The People In The Netherland Twisted In Their Own Success

by VR Sreeraman on  December 4, 2010 at 12:42 PM Lifestyle News
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The cycling in the Netherland which has become so famous amongst its inhabitants till the recent past has posing a great deal of problems arising out of fatal accidents, jam at the traffic lights. The chief reason behind such happenings may be attributed chiefly due to increase in the number of cyclists exceeding country's population.
 The People In The Netherland Twisted In Their Own Success
The People In The Netherland Twisted In Their Own Success

"Sometimes there are so many people at the traffic lights that there are jams: not everyone has time to cross the street in one go," Hugo van der Steenhoven, president of the Dutch Cyclists Federation, told AFP.

"We are victims of our own success," he added.

More than a quarter of journey made by the Dutch are on bicycles.

But at rush-hour in the morning, between 8:00 and 9:00 am, that means some 1.75 million are jostling for position on the country's cycling paths.

And even if there are nearly 19,000 kilometres (11,800 miles) of such paths, that is still a lot of bicycles. In fact, in a country of 16.5 million people, there are 18 million bicycles.

"More people also means less safe cycle paths," Frand De Kok of the Dutch Tourism Federation (ANWB) told AFP.

And if the more athletic cyclists travelling at up to 40 kilometres (25 miles) an hour are sharing the same lanes as elderly ladies out shopping or school kids wobbling their way to school, it is little wonder there are accidents.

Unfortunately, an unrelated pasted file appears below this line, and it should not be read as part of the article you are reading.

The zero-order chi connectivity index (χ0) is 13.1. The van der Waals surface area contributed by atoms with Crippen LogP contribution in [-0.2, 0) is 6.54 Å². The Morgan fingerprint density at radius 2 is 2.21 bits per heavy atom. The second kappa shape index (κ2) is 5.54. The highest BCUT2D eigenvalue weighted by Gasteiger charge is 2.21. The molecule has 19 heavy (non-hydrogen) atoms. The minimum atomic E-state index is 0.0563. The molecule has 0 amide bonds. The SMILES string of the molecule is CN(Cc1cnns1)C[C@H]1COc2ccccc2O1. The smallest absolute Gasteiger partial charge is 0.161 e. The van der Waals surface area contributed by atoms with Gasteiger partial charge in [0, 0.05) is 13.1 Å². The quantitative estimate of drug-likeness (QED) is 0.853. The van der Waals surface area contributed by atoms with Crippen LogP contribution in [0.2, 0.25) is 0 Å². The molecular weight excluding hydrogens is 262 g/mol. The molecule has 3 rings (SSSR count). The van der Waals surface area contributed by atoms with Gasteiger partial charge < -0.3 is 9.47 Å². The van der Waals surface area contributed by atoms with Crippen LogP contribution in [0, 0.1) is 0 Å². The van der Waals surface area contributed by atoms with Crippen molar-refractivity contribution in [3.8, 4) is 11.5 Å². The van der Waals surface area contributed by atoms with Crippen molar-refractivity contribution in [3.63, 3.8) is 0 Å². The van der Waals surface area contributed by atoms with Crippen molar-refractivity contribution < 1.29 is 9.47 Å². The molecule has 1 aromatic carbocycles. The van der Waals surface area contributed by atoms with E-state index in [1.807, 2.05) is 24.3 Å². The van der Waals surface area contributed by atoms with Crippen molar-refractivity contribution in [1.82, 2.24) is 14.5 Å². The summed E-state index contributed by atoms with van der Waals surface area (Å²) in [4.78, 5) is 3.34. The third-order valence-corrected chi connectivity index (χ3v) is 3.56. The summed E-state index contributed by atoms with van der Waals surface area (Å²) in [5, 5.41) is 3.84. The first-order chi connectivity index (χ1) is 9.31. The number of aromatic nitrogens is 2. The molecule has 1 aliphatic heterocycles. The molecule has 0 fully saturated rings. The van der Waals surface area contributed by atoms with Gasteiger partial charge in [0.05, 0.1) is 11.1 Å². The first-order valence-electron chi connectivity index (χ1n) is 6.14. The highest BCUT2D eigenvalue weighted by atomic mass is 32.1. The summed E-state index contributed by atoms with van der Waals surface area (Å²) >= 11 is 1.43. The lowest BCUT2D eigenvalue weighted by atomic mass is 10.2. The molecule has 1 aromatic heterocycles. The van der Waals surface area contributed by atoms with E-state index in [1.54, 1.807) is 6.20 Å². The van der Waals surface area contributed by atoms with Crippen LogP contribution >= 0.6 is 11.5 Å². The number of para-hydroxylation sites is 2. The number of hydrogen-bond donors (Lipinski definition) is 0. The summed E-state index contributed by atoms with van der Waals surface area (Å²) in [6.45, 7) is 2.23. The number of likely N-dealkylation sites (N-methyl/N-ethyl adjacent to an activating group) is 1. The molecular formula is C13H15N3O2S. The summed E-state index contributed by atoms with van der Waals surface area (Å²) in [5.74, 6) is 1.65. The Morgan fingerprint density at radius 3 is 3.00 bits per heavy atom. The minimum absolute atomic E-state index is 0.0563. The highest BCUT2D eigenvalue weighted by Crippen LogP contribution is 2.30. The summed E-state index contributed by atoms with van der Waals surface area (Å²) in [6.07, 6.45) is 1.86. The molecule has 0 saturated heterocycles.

One cyclist was in June sentenced to 80 hours of community work after the death of an 82-year-old he had jostled as he sped past her near Alkmaar, in the northwest of the country.

And the figures for 2009 make grim reading: 185 cyclists killed in road accidents according to the Central Office of Statistics (CBS).

More disturbing is that this figure has stayed more or less stable over several years -- in contrast with the overall figure for road traffic deaths, which has fallen steadily.

Adding to congestion on the cycle-paths are the mopeds, which are allowed to use them so long as the do not go faster than 25 km/hour. Increasingly popular, sales of mopeds increased nearly 64 percent in 2009 from 2007 levels.

"The problem is that 69 percent of moped users go too fast on the cycle paths," said van der Steenhoven. "And they take up more space than a bicycle -- they are larger."

Faced with growing numbers of complaints about the mopeds, the Dutch Cyclists Federation has commissioned an inquiry into the problems they cause on the cycle paths. The results are expected towards the end of the year.

"The ideal thing would be to widen the cycle paths," said de Kok. "But, well, that's not possible everywhere -- there are a lot of places where there is simply not enough space to do it."

Space is at a premium in the Netherlands, a heavily urbanised country that has 491 inhabitants per square kilometre (0.3 square mile), a population density that is among the highest in the world.

Another solution would be to let packs of sporting cyclists share the main highways with motorists, something Rianne Mudler, spokeswoman for the Dutch Sports Cycling Federation would like to see.

"I think that people also have to learn to respect each other on the cycling paths -- using bells, slowing down when necessary, not blocking the way by riding with several side by side," she said.

But that degree of conscientiousness went beyond simple issues of cycling etiquette, she added.

Source: AFP

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